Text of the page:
I arranged the order and wrote down instructions for Debbie — which she would undoubtedly ignore. After I was done, I picked up the mug and took a sip of tepid coffee and almost spit it back out. Blah. Coffee was evil. I knew that. If anyone from my past life — the one I led before I first attended a session in the Mormon LDS Temple — could have seen me, they would have been shocked.
I was not honest with those who knew me from before. It pained me, but it was necessary. I could not handle their pressure. It was just easier to pretend I still believed, that I attended church on a regular basis, that I never drank coffee or alcohol, or even thought about sex. Of course, the last was not true at all. I thought about it all the time. I just wasn't doing it.
I stood up to refresh my coffee, the phone rang, and I sighed. Some other disaster, some other abuser, some other horrible omen or event to attend to — maybe even Sunday dinner at my parents' house, where I would be grilled endlessly about the singles ward I told them I attended, and about any possible prospects for marriage, and — worst of all — whether or not I had considered going on a mission.
Since I wasn't married, and showed no signs of ever being so, that was expected of me. It was the fate of all old maids. Next month I would be twenty-six years old.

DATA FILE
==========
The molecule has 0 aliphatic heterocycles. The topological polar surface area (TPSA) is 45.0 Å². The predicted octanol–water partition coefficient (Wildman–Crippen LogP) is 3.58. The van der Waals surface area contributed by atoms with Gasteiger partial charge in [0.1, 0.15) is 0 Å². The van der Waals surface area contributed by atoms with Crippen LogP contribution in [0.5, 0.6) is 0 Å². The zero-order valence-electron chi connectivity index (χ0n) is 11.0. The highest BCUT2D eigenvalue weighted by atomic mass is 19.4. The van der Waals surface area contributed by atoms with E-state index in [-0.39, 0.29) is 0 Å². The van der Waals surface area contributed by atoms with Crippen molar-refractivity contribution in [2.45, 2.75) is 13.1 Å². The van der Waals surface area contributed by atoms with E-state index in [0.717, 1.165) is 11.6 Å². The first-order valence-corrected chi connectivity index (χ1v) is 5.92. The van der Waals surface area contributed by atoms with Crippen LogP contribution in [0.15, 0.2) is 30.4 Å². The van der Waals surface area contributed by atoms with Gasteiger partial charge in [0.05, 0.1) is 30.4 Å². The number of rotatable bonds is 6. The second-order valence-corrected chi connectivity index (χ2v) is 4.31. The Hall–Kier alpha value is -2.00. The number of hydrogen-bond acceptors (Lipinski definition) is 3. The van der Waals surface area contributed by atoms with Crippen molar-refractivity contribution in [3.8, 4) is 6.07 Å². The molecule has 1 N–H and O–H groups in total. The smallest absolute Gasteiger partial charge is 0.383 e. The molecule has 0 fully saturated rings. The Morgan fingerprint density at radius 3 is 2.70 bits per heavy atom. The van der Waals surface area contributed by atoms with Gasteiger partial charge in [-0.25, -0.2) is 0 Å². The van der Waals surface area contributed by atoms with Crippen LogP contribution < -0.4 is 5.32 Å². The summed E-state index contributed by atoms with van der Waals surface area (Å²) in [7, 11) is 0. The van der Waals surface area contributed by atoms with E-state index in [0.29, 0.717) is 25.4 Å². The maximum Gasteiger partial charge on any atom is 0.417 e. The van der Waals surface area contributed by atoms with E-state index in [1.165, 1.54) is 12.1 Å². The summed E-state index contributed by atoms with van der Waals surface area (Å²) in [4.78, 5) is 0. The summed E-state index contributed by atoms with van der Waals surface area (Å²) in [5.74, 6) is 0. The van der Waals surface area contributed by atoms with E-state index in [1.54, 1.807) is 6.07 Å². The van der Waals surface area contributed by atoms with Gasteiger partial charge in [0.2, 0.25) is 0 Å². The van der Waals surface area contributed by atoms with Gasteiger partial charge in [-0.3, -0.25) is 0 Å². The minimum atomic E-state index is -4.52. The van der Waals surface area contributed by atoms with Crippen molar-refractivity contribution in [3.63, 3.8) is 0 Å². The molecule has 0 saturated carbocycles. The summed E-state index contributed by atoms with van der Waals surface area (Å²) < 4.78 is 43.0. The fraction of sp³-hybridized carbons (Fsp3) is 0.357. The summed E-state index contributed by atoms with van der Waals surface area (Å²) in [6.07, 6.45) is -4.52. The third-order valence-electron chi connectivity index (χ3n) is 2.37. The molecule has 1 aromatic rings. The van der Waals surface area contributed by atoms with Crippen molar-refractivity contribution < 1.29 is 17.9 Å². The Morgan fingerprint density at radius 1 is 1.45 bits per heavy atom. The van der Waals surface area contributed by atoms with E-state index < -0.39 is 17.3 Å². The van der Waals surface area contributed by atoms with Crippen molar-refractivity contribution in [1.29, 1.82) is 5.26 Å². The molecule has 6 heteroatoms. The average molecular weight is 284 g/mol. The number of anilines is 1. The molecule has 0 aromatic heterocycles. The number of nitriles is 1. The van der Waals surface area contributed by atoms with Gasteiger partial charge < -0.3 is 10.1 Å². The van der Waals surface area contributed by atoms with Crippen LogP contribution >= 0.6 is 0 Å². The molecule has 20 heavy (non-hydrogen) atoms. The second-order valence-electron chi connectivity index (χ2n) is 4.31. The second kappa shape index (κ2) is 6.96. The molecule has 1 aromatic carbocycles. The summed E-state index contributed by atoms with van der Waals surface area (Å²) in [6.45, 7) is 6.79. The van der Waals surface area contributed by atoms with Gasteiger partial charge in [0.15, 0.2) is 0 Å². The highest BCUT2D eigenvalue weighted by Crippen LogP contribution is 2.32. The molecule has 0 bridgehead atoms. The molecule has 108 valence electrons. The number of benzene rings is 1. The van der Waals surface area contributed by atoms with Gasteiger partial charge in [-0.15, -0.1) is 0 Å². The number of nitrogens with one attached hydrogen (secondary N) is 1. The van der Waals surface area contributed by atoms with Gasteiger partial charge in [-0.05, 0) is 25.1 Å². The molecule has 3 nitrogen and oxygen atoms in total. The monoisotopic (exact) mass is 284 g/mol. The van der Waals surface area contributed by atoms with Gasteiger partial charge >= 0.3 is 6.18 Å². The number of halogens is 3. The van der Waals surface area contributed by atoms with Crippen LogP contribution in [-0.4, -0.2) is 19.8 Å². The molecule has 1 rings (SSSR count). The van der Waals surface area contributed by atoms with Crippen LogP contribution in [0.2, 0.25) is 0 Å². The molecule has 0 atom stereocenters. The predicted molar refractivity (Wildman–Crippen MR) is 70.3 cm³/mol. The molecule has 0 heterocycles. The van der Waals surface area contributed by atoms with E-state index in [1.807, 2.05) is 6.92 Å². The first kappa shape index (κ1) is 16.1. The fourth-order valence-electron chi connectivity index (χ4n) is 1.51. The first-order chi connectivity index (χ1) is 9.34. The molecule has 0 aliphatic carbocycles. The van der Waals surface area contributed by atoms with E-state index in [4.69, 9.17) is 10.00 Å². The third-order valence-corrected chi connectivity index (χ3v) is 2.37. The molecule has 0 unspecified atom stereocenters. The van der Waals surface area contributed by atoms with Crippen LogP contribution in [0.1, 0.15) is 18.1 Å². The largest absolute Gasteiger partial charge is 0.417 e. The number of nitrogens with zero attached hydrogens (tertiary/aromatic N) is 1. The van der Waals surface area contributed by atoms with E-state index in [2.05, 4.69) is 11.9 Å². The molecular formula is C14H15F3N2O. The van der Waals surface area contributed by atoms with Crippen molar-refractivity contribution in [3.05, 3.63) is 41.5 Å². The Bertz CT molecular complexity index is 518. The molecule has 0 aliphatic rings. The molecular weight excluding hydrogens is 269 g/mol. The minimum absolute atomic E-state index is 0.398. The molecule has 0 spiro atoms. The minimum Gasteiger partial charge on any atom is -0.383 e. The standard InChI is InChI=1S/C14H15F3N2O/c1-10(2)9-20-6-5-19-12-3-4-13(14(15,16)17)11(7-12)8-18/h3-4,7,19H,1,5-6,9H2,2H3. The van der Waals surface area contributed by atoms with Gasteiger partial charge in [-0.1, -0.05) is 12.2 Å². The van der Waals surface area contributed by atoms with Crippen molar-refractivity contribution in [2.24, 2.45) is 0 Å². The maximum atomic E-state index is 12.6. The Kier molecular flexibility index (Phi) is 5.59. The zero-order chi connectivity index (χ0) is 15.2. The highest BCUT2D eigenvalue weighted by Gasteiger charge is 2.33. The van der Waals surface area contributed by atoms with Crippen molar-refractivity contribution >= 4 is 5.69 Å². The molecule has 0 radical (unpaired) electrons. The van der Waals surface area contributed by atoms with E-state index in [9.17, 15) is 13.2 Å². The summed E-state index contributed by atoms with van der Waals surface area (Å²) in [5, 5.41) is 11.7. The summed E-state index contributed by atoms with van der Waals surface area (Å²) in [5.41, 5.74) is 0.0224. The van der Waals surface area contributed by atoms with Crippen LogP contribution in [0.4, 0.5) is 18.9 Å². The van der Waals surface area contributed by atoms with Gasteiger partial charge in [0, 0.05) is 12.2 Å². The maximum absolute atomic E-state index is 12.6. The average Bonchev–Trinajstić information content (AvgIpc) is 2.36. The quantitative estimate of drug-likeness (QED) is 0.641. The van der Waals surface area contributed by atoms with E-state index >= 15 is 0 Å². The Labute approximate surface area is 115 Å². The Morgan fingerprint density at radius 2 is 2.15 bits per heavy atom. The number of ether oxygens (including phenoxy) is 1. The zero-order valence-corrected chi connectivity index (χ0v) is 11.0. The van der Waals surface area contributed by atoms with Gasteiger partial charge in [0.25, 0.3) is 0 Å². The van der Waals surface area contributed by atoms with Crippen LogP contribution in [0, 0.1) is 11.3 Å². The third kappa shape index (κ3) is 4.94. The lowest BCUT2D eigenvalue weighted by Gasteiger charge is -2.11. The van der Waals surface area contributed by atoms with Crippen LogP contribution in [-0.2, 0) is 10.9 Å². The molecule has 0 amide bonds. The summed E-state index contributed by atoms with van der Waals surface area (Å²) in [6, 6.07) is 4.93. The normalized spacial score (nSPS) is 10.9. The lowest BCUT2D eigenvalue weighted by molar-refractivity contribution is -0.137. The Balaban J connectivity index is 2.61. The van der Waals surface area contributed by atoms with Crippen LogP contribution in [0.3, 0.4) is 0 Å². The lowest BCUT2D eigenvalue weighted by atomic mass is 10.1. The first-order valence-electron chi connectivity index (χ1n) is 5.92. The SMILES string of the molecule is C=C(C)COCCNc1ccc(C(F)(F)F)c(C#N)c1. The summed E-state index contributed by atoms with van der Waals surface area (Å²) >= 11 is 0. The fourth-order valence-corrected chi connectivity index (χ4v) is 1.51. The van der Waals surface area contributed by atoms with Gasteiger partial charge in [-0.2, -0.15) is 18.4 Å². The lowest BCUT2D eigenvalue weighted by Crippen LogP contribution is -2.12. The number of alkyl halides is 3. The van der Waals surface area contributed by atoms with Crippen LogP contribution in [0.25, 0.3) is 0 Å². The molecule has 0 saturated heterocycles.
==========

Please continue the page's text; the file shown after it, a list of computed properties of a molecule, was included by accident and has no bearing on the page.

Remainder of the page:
"Oh, Jannie," came my mother's voice over the line.
I'd been right. Somebody give me a quarter and call me Madame Zelda.
But I didn't correctly predict what she would say next.
"Jannie, something terrible has happened. Lissa is missing. She's been gone half the day. She never showed up for work, and Jannie? Jannie, are you listening?"
My mother needed constant reinforcement that everyone within miles was attuned to the sound of her voice. The scary part was they usually were.
"I'm listening, Mom. I'm just in shock."
Melissa, my longtime friend, had been missing for six hours and everyone was getting frantic. Steady, dependable Melissa, who always reined her emotions in, would not just up and disappear. She would never just not show up for work, or fail to call in, so we all knew that something was wrong.